Does editorial content need an eye in the sky?

06 May,2013

 

By Ananya Saha

 

Recently, The New York Times set up a news analytics team with the aim of establishing a better understanding of how editorial content is consumed – to know if the content being created is actually working, and if they’re publishing the news the right way, and where and how can they fix the gaps.

 

With more and more people consuming and sharing news in real time, do media houses in India too need analytics team to make data-driven decisions? Would it help the editorial decisions? Do Indian media houses need it yet? While Sriram Kilambi of Bloomberg preferred to not comment since Bloomberg is considering it, the industry thinks it is the right time to employ data analytics for editorial decisions.

 

Mitrajit Bhattacharya, President-Publisher, Chitralekha Group

Different media houses have their own methods of assessing the efficacy/ response to their content. We religiously go through the traditional letters and emails from our readers. The feedback is very sharp on new media like Facebook. Based on continuous feedback from our readers we decide to make changes in our edit mix. It’s a continuous process though. Use of analytics is always welcome. It just makes the feedback process bias-free and scientific.

 

 

Niteen Bhagwat, Executive Director & CEO – Asterii Analytics

The data analytics and its role in news and journalism was the tipping point in US market after the Obama election campaign. Nate Silver, an analyst had predicted that Obama would win even when expert commentators had predicted that Romney might win. However, Silver’s prediction was right since he based his theory on data available. He made an editorial comment based on marketplace. Now, that was the tipping point. There is a lot of data around that can be used. Even the US papers moved to data-based journalism from opinion-based journalism.

 

There are three kinds of journalists in a news room: traditional, social media or digital-friendly journalists, and quant or quantitative-oriented journalists. Quant journalists are the ones who can make sense of huge amount of data. Now, whether it is journalism, corporate communication or PR, we will need people in all three buckets or people who have all three qualities.

 

The second point is, NYT is one of the 100 publications that have a metered payment gateway. And it has registered more subscription revenue than advertising revenue. This makes the publications enjoy more freedom when it comes to content. With data analytics in place, one can understand the online reading habit – can know the demography, or which part of the publication is being consumed more, which will allow more tailor-made content.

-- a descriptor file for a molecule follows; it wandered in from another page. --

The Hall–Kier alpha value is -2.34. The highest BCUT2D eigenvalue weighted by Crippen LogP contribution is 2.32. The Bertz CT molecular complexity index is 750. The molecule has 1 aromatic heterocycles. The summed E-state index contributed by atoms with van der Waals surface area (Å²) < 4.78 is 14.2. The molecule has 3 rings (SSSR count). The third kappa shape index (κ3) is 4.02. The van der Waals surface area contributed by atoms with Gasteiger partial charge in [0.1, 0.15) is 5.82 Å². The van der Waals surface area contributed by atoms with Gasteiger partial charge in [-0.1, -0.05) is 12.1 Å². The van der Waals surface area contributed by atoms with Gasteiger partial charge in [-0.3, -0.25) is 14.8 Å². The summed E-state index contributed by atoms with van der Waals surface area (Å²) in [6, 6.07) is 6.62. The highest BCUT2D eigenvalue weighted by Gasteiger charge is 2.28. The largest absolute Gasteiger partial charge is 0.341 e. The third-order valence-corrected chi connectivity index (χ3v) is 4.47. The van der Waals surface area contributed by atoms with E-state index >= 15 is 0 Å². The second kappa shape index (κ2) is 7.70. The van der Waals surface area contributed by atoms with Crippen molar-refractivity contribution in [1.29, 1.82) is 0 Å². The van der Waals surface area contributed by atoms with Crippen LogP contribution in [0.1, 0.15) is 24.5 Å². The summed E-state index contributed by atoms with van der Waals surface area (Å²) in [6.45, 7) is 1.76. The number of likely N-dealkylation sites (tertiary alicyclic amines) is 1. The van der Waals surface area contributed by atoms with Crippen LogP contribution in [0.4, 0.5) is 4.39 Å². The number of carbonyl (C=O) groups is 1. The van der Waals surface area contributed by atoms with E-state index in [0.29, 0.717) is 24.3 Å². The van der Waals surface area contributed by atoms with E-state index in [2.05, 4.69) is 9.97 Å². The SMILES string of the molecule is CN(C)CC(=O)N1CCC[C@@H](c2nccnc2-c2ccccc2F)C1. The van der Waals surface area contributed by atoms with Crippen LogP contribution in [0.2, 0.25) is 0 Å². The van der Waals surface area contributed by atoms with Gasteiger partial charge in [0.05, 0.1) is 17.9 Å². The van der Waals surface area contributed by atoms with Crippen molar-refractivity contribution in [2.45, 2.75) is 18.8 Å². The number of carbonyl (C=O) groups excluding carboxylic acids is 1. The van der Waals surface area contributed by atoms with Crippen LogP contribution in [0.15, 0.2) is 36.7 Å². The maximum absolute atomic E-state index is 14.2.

Shantanu Bhanja, VP (Marketing), HT Media Ltd

Yes, for sure. While the editorial judgment is paramount, analytics are valued inputs to that judgment. Our analytics team helps us give the editors a pulse of the consumer, as well as feedback on our news offerings in real time as well as over periods of time. The final editorial decisions are taken solely by the editorial team. However, an analytics team provides the reader interface. We carry out various studies, both online and offline some continuous (with different periodicity) and some as and when the need arises.

 

 

Projit Chakrabarti, Head – Marketing Services, NDTV Limited

Well certainly for genres of news that fall into the category of ‘information’ or ‘news you can use’; with more and more 360-degree targeting to the consumer  becoming increasingly relevant, data and analytics will drive the dissemination of certain kinds of news and information. It will most certainly help from a contextual and utilitarian point of view but may be not so much from an editorial point of view. Indian media houses definitely need it.

 

Ashish Pherwani, Partner, Advisory Services, Ernst & Young

At the end of the day, a media house (whether TV, print, radio, website, whatever) provides audiences to advertisers.  With the growth of digital distribution channels and the proliferation of lower-cost hardware options, audiences are changing the manner in which they consume content.  Hence, media houses now not only need to provide their content to their audiences in the manner and format of their choice, but also keep using analytics to understand changing audience preferences, to better cater to them.

 

Analytics will also enable better sales efficiency – enabling ad sales teams to sell in a more targeted manner. And of course, editorial teams, to understand what type of content do their audiences prefer, at what time and how it must be packaged. Hence, analytics leads to (1) better serving the audience and (2) better monetization of the audience.

 

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